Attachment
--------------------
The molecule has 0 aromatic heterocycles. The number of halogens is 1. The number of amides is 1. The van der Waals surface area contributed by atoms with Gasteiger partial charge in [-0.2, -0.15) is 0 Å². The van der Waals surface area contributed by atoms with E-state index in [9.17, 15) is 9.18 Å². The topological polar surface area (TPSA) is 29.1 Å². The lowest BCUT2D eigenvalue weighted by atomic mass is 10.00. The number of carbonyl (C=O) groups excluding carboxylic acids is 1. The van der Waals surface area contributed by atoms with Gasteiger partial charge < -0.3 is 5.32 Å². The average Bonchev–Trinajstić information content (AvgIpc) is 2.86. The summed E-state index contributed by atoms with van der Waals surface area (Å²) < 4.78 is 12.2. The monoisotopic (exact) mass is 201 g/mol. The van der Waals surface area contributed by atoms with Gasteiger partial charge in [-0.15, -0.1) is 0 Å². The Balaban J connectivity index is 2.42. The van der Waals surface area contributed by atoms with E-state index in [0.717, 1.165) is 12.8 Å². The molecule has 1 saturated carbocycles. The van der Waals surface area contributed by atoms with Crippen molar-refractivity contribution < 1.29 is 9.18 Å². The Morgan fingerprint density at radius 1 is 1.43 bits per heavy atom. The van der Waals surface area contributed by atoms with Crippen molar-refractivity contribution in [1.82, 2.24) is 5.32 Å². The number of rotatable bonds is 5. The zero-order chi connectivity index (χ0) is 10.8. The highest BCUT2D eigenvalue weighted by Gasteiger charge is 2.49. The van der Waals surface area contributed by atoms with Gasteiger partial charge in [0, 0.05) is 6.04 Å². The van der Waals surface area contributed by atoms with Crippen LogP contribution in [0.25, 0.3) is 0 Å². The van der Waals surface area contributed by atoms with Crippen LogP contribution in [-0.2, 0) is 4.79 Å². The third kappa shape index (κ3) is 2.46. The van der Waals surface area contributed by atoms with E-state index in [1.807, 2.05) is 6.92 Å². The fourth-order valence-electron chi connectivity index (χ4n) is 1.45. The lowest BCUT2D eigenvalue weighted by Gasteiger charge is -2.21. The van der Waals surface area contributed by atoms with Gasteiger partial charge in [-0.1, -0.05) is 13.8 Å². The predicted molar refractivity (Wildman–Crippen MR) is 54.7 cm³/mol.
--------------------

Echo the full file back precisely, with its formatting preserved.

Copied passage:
The molecule has 0 aromatic heterocycles. The number of halogens is 1. The number of amides is 1. The van der Waals surface area contributed by atoms with Gasteiger partial charge in [-0.2, -0.15) is 0 Å². The van der Waals surface area contributed by atoms with E-state index in [9.17, 15) is 9.18 Å². The topological polar surface area (TPSA) is 29.1 Å². The lowest BCUT2D eigenvalue weighted by atomic mass is 10.00. The number of carbonyl (C=O) groups excluding carboxylic acids is 1. The van der Waals surface area contributed by atoms with Gasteiger partial charge < -0.3 is 5.32 Å². The average Bonchev–Trinajstić information content (AvgIpc) is 2.86. The summed E-state index contributed by atoms with van der Waals surface area (Å²) < 4.78 is 12.2. The monoisotopic (exact) mass is 201 g/mol. The van der Waals surface area contributed by atoms with Gasteiger partial charge in [-0.15, -0.1) is 0 Å². The Balaban J connectivity index is 2.42. The van der Waals surface area contributed by atoms with E-state index in [0.717, 1.165) is 12.8 Å². The molecule has 1 saturated carbocycles. The van der Waals surface area contributed by atoms with Crippen molar-refractivity contribution < 1.29 is 9.18 Å². The Morgan fingerprint density at radius 1 is 1.43 bits per heavy atom. The van der Waals surface area contributed by atoms with Crippen molar-refractivity contribution in [1.82, 2.24) is 5.32 Å². The number of rotatable bonds is 5. The zero-order chi connectivity index (χ0) is 10.8. The highest BCUT2D eigenvalue weighted by Gasteiger charge is 2.49. The van der Waals surface area contributed by atoms with Gasteiger partial charge in [0, 0.05) is 6.04 Å². The van der Waals surface area contributed by atoms with Crippen LogP contribution in [0.25, 0.3) is 0 Å². The van der Waals surface area contributed by atoms with Crippen LogP contribution in [-0.2, 0) is 4.79 Å². The third kappa shape index (κ3) is 2.46. The van der Waals surface area contributed by atoms with E-state index in [1.807, 2.05) is 6.92 Å². The fourth-order valence-electron chi connectivity index (χ4n) is 1.45. The lowest BCUT2D eigenvalue weighted by Gasteiger charge is -2.21. The van der Waals surface area contributed by atoms with Gasteiger partial charge in [-0.1, -0.05) is 13.8 Å². The predicted molar refractivity (Wildman–Crippen MR) is 54.7 cm³/mol.